A somewhat recent development in the Chef Community is the idea of accumulators. Have you ever had a resource that would be the computed end result of a bunch of other cookbooks calling upon it? Say you had a single network interface file, but a lot of other cookbooks want to all modify this same file. This is where the accumulator pattern comes in handy to "accumulate" the changes before outputting the resulting file. The means for expressing this in Chef has been around for a little while, but it recently got a lot better and I'd like to show you how we used it to wrap another cookbook's custom resource.

A cloning problem

An internal library cookbook we have deals exclusively with how we gather and collect metrics for DataDog by calling to the DataDog Chef Cookbook. We use their provided monitor resource and what it does, in a nutshell, is write a template file to the configuration directory for a given check for their agent to report data. How this resource works is actually part of the problem, so let me explain with a concrete example of the issue.

Let's say we want to have our website HTTP response time checked by DataDog. A way we can write this in, for example, a wrapper cookbook called dnsimple-web would be:

# In dnsimple-web::default recipe
datadog_monitor 'http_check' do
  instances(
    [
      {
        'name' => 'DNSimple Web',
        'url' => 'https://dnsimple.com',
        'collect_response_time' => true
      }
    ]
  )
end

What the above will do is set up a HTTP check configuration for the data dog agent to pick up and restart accordingly. All seems well, right? Well, let's now add another HTTP service via a dnsimple-api cookbook along side the main site that handles API traffic. You might write this like so:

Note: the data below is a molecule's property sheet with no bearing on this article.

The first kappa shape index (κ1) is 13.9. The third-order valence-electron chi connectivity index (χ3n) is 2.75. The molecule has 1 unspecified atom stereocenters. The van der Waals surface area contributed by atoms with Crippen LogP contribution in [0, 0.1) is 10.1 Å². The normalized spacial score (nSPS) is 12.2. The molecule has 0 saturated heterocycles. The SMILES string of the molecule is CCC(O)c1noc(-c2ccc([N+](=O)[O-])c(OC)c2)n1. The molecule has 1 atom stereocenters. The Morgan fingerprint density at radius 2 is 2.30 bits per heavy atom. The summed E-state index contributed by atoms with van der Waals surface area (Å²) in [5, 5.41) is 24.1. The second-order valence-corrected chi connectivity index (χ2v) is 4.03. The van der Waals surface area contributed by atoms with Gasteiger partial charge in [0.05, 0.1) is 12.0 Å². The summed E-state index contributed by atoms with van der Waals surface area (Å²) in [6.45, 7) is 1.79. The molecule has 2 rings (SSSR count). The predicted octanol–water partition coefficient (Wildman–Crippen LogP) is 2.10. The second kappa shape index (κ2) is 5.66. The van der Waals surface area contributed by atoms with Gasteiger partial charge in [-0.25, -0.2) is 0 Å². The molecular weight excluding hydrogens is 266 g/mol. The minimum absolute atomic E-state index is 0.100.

# In dnsimple-api::default recipe
datadog_monitor 'http_check' do
  instances(
    [
      {
        'name' => 'DNSimple API',
        'url' => 'https://api.dnsimple.com',
        'collect_response_time' => true
      }
    ]
  )
end

This cookbook will be part of the same run list as the server running the dnsimple-web cookbook as well. So to Chef, this is what the resources to run would look like:

# From dnsimple-web::default recipe
datadog_monitor 'http_check' do
  instances(
    [
      {
        'name' => 'DNSimple Web',
        'url' => 'https://dnsimple.com',
        'collect_response_time' => true
      }
    ]
  )
end

# From dnsimple-api::default recipe
datadog_monitor 'http_check' do
  instances(
    [
      {
        'name' => 'DNSimple API',
        'url' => 'https://api.dnsimple.com',
        'collect_response_time' => true
      }
    ]
  )
end

What looks wrong about this picture? If you guessed that we have two datadog_monitor resources named "http_check" you are correct! This behaviour is called resource cloning and depending on which version of Chef-Client you are currently running, the above code will cause issues in different ways. If you're on Chef 12, the Chef Client will attempt to merge the two resources together by way of cloning the attributes of the first into the second. In Chef 13, this behavior has been removed so what will ultimately happen is we will end up with one http check configuration, but only the API will be there because it was the last resource to be evaluated in the Chef run.

Accumulating checks

The above issue is quite the headache for anyone hoping to get a consistent state of configuration files for similar resources. So how can we solve this problem? Enter the Accumulator Pattern. Accumulators are nothing new in computer science. Have you ever written or seen a loop like this in ruby?

x = 0
while x < 5 do
  x += 1
end

The x in this case is the accumulator. We "accumulate" a value into it via the loop. While this is a trivial example it should illustrate the technique we are going for to prevent this resource cloning issue. The approach we took was to write a new Chef 12.10+ resource to "wrap" the DataDog resource and accumulate the instances property of the datadog_monitor resource instead of overwriting it.

property :check_name, String, name_property: true
property :init_config, Hash, required: true, default: {}
property :instances, Array, required: true, default: []